202 Centre Street
New York, NY 10013
Over the years, my experience in eating dim sum over my many visits to New York City has had a number of ups and downs. While certainly New York has dim sum far above and beyond most of America (including my hometown of San Diego), much of it pails to comparison to what I have eaten in suburban Los Angeles, much less Vancouver. Because of this, I have generally shied away from dim sum in my last few trips to the Big Apple. However, in the interest of this blog and upon the number of good recommendations Red Egg had across the spectrum, I decided to invite some friends and eat some dim sum on my recent trip there.
When a friend and I walked it, I was immediately struck and fascinated by Red Egg’s decor. It’s very modernist chic in its approach, with dimmer lighting, black tables, and even a full size bar. While we were waiting for another friend, I continued to look around very intrigued. Despite whatever concerns I may have had about the quality of the dim sum based on the decor, the fact that the servers were dressed up and spoke Cantonese very fluently. With a little piece of mind we ordered the following:
- Gailan Stir Fried In Garlic – The lightly blanched then quickly stir fried gailan (Chinese broccoli) was perfect. The stems and leaves were perfectly crispy yet a little tender and the garlic gave it a nice flavor without being too overpowering
- Chicken Satay – Decent chicken satay with nice flavors, but nothing that really stood out. However, it’s not a traditional dim sum item so I give Red Egg a pass on this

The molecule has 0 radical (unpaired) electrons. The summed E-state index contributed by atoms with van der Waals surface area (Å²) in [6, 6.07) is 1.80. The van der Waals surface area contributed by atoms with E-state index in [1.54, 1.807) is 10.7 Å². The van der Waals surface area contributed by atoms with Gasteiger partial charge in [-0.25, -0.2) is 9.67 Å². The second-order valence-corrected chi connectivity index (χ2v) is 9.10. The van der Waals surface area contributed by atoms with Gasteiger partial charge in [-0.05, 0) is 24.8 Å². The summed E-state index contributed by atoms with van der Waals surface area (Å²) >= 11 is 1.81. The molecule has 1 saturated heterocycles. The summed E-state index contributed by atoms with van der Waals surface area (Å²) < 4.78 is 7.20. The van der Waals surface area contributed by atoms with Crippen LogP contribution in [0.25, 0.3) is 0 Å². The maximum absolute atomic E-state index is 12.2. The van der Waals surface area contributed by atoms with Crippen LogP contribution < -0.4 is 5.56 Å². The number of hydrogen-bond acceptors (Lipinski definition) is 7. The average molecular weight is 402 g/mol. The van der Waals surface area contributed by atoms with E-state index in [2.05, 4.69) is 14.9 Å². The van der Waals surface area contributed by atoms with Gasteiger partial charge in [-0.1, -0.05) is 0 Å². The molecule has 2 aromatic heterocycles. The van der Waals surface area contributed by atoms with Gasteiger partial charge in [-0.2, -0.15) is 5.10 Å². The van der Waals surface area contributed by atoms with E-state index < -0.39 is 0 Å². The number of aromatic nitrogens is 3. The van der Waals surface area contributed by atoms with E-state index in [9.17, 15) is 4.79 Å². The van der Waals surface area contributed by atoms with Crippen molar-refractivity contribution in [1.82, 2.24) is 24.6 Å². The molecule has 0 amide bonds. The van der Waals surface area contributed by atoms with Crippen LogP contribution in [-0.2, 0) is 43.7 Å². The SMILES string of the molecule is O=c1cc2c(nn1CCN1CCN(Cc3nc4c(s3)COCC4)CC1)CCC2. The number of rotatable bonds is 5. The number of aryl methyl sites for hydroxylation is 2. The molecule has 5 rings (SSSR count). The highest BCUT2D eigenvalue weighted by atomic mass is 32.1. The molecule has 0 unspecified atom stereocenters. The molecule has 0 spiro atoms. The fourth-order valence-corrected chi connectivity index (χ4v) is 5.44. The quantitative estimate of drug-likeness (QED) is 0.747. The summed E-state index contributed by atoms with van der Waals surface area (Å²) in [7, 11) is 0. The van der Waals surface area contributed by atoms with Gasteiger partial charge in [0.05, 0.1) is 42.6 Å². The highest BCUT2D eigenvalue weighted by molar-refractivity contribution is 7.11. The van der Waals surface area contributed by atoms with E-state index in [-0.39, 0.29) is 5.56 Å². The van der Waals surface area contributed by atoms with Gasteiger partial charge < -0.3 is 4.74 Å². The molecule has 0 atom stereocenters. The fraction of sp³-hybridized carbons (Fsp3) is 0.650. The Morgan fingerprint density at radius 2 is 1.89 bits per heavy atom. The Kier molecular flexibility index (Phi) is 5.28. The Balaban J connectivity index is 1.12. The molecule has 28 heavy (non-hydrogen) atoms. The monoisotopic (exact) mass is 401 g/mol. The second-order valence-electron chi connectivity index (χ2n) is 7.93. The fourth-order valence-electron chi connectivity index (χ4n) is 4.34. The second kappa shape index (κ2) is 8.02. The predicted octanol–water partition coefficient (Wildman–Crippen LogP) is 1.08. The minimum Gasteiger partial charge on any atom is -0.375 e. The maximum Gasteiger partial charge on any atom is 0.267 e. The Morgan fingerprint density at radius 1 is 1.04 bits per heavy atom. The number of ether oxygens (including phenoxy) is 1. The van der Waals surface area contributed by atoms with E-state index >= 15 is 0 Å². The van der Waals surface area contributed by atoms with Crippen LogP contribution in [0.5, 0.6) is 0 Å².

- Cilantro Rice Noodle Rolls – Excellent rolls with a nice cilantro flavor. The soy sauce on top was lightly drizzled which was perfect, as sometimes rice noodles can get too soggy and overpowered with sauce if there’s too much. The yu choy that came with it was alright.
- Daikon Cakes – Fried decently, though could have been a little crispier. Didn’t quite have as much fillings of green onion, Chinese sausage, or small dried shrimp at other restaurants, but some times less is more.
- Chicken Sui Mai – While I definitely still prefer pork sui mai, these were nicely done. The wonton skins were light and delicate as they should and the chicken was steamed well without being rubbery
- Bamboo Shoots Dumpling – The skin was absolutely horrible. You could even tell from looking at it. It all fell apart because the dumpling skin (which should hold up and have a little chew to it). The filling was bland and mushy too.
- Pan Fried Vegetarian Dumpling – Not as bad as the bamboo shoots dumpling, but the filling was still mushy and the skins were not even crispy, even if they did hold up.
- Sweet Creamy Buns – Despite the vegetable dumpling disaster, these were a great way to end the meal. The filling was a bit runnier than I am used to but the salty sweet custard filling was just marvelous in terms of flavors.
All in all, the flavors were good in helped restore my faith in New York’s dim sum scene (although New York shines more in other regional Chinese cuisines). I was also a bit surprised that even though the decor was a bit modernist, that at least half the tables were filled with Cantonese speaking families. It speaks well to Red Egg that they are able to pull a balance of both non-Chinese young professionals and traditional Chinese families.
The bill wasn’t that cheap though, coming to be about $19. At that price, I am glad that the food is better, but it still needs some improvement before it hits the level and prices charged in the best places around LA and San Francisco.